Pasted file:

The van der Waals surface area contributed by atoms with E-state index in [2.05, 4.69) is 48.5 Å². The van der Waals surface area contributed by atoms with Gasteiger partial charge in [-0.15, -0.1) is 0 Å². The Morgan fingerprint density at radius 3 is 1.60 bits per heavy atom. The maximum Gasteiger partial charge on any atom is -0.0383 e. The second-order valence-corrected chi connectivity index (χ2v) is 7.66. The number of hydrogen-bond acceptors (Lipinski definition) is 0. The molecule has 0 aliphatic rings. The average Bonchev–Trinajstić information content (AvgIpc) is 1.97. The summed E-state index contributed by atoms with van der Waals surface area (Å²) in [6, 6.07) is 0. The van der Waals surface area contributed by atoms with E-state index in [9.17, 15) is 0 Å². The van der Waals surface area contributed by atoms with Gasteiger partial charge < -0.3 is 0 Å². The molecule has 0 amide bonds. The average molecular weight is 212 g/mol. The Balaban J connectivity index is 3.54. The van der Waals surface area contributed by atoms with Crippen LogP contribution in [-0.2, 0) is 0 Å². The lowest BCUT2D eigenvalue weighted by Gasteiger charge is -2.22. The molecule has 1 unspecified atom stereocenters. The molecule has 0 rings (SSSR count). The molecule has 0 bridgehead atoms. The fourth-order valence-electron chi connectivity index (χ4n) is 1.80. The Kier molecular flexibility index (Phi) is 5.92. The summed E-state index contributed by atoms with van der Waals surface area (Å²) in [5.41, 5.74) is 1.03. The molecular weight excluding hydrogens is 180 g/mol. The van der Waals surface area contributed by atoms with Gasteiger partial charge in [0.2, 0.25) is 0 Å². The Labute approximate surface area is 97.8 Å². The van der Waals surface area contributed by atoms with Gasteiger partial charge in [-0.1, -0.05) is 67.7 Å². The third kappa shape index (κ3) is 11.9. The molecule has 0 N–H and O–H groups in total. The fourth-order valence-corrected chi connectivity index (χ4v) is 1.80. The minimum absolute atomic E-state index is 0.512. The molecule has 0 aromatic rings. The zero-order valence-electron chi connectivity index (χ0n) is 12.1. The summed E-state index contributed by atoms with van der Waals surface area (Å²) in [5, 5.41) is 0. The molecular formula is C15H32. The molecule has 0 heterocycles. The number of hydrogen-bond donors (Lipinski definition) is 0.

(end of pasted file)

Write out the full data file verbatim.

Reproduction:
The van der Waals surface area contributed by atoms with E-state index in [2.05, 4.69) is 48.5 Å². The van der Waals surface area contributed by atoms with Gasteiger partial charge in [-0.15, -0.1) is 0 Å². The Morgan fingerprint density at radius 3 is 1.60 bits per heavy atom. The maximum Gasteiger partial charge on any atom is -0.0383 e. The second-order valence-corrected chi connectivity index (χ2v) is 7.66. The number of hydrogen-bond acceptors (Lipinski definition) is 0. The molecule has 0 aliphatic rings. The average Bonchev–Trinajstić information content (AvgIpc) is 1.97. The summed E-state index contributed by atoms with van der Waals surface area (Å²) in [6, 6.07) is 0. The van der Waals surface area contributed by atoms with E-state index in [9.17, 15) is 0 Å². The van der Waals surface area contributed by atoms with Gasteiger partial charge < -0.3 is 0 Å². The molecule has 0 amide bonds. The average molecular weight is 212 g/mol. The Balaban J connectivity index is 3.54. The van der Waals surface area contributed by atoms with Crippen LogP contribution in [-0.2, 0) is 0 Å². The lowest BCUT2D eigenvalue weighted by Gasteiger charge is -2.22. The molecule has 1 unspecified atom stereocenters. The molecule has 0 rings (SSSR count). The molecule has 0 bridgehead atoms. The fourth-order valence-electron chi connectivity index (χ4n) is 1.80. The Kier molecular flexibility index (Phi) is 5.92. The summed E-state index contributed by atoms with van der Waals surface area (Å²) in [5.41, 5.74) is 1.03. The molecular weight excluding hydrogens is 180 g/mol. The van der Waals surface area contributed by atoms with Gasteiger partial charge in [0.2, 0.25) is 0 Å². The Labute approximate surface area is 97.8 Å². The van der Waals surface area contributed by atoms with Gasteiger partial charge in [-0.1, -0.05) is 67.7 Å². The third kappa shape index (κ3) is 11.9. The molecule has 0 N–H and O–H groups in total. The fourth-order valence-corrected chi connectivity index (χ4v) is 1.80. The minimum absolute atomic E-state index is 0.512. The molecule has 0 aromatic rings. The zero-order valence-electron chi connectivity index (χ0n) is 12.1. The summed E-state index contributed by atoms with van der Waals surface area (Å²) in [5, 5.41) is 0. The molecular formula is C15H32. The molecule has 0 heterocycles. The number of hydrogen-bond donors (Lipinski definition) is 0.